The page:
Here's How Donald Trump Is Shrinking Your Paycheck
Congressional Republicans are planning to push through a
wildly unpopular tax plan
that largely benefits business owners and the wealthiest Americans.
To sell it, the White House is saying that every American will benefit from the bill in the form of an extra $2,000, and they've dubbed Donald
That all sounds pretty good. Personally, I'd love an extra $2,000. But as always, there are nuances.
Based on the information we have now about the tax plan, the cuts are short-lived for individuals, largely fading within 10 years, even as corporations continue to enjoy their massive cuts. They're also not as generous as the GOP is touting: independent analyses have put the cut closer to $1,200 in 2019 , or about $23 per week. And the wealthiest Americans will benefit far more than the middle class, as Howard Gleckman, a Forbes contributor, notes :
On average, a wage earner in the top 1 percent would get a 2019 tax cut of about $8,700 while a business owner would pay $87,000 less.
Additionally, the Tax Policy Center contends most people will actually be worse off when you consider the things Congress will have to do to make up for the estimated $1.4 trillion loss in revenues that could result-including things like cutting Social Security, Medicare, and Medicaid .
All told, "Paycheck President" is a rather-and this might surprise you-disingenuous moniker, as Vox's Matt Yglesias pointed out on Twitter, given other measures the Trump administration has taken that don't exactly benefit workers.
Let's break it down.
Currently, employers must pay overtime to most salaried workers earning less than $23,660 per year, a figure that hasn't changed since 2004. The Department of Labor, under the Obama administration, issued a rule last year that would increase that threshold to $46,476, expanding eligibility to more than 4 million workers.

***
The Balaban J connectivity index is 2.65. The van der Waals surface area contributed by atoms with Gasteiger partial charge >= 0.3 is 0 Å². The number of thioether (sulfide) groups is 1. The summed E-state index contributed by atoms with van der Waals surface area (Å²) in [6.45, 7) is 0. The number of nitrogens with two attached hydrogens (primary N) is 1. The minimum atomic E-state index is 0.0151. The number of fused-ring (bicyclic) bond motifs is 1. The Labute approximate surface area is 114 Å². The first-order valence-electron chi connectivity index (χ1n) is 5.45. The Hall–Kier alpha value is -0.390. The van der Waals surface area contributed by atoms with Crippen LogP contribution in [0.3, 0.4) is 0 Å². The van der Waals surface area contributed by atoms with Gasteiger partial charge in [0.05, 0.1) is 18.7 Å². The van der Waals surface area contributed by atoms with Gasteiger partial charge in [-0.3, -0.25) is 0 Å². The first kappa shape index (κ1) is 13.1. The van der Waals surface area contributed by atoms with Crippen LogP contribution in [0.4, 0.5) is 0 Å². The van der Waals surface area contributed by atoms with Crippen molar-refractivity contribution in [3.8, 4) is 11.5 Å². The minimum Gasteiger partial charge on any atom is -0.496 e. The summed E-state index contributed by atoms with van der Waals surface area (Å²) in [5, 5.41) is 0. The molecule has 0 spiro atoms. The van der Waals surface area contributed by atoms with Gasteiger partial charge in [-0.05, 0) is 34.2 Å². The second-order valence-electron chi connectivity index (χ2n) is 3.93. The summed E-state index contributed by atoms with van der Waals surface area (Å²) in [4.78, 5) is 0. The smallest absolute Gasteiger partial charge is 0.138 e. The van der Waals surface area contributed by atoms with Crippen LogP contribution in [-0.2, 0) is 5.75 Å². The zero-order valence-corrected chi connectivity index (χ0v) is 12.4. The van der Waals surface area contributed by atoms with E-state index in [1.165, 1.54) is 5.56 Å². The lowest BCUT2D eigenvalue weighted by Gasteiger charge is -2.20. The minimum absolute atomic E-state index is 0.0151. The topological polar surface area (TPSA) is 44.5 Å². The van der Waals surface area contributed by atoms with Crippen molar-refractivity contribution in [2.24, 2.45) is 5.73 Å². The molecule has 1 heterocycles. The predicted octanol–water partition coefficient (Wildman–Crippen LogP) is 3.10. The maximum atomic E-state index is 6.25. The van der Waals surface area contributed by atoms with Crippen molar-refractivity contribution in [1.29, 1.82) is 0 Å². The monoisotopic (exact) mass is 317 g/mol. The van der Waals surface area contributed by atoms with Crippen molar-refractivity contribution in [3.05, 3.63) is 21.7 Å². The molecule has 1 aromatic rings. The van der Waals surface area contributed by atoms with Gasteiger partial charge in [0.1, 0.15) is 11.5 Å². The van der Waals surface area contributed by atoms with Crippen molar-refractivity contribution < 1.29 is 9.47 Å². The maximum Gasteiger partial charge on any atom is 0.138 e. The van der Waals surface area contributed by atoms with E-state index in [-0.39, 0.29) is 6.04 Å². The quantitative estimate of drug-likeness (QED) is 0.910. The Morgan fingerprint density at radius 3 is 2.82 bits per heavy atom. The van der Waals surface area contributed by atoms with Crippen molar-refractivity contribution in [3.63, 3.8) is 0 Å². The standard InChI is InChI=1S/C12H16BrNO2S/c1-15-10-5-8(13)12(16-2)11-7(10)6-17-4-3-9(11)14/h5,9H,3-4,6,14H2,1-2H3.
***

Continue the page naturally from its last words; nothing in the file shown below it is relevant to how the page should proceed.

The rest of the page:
Business groups and 21 states challenged the rule, arguing the DOL had overstepped its authority, and a federal judge struck it down in August. In September, the Justice Department declined to defend it.
There is some potentially good news for workers: the Trump Administration has said it would increase the salary threshold-just not to $46,476. So far, nothing as transpired. But an increase in wages for 4 million workers would likely be a better way to increase their paycheck than a one-time tax cut they may not even benefit from.
Equal Pay Rule
Also in August, the Trump administration halted an Obama-era rule that would have required large companies to report salary information broken down by race and gender to the Equal Employment Opportunity Commission.
The so-called Equal Pay rule was intended to help bridge the gender wage gap by making pay across industries more transparent. Opponents, including Ivanka Trump , said it would be burdensome to businesses and ultimately make no difference in wage disparity.
Sorry, women who thought this might help close the $500,000 to $1 million in lifetime pay disparities you face-maybe you can put that $1,200 toward some Bitcoin?
This month, the DOL introduced a rule that would require waiters and other tipped-workers to split tips with their co-workers and potentially managers if they earn at least the federal minimum wage, reversing an Obama-era rule (noticing a theme?) that stipulated tips belonged to the worker who received them.
The Trump admin says this will help service workers who aren't usually tipped, like cooks and dishwashers. Opponents say it would allow employers to steal workers' tips. The left-leaning Economic Policy Institute estimates employers would pocket $5.8 billion of workers' tips because the rule does not stipulate that employers need to distribute the tips after pooling them.
The Fiduciary Rule
The Obama-era Fiduciary Rule would have required financial advisers to work in their clients' best interests when advising them on retirement investments. Currently, commission-based advisers can sell you products that tack on an extra fee, even if there are other, fee-free products that are just as good-and even something seemingly as small as 1% makes a huge difference in the long run.
Though it was set to go into effect this year, the DOL has repeatedly delayed its enforcement, meaning people saving for retirement may still be sold these fee-ridden products. What does this cost investors? According to the Economic Policy Institute, about $10.9 billion over 30 years (fees compound!). But maybe that $1,200 tax cut will make up for it.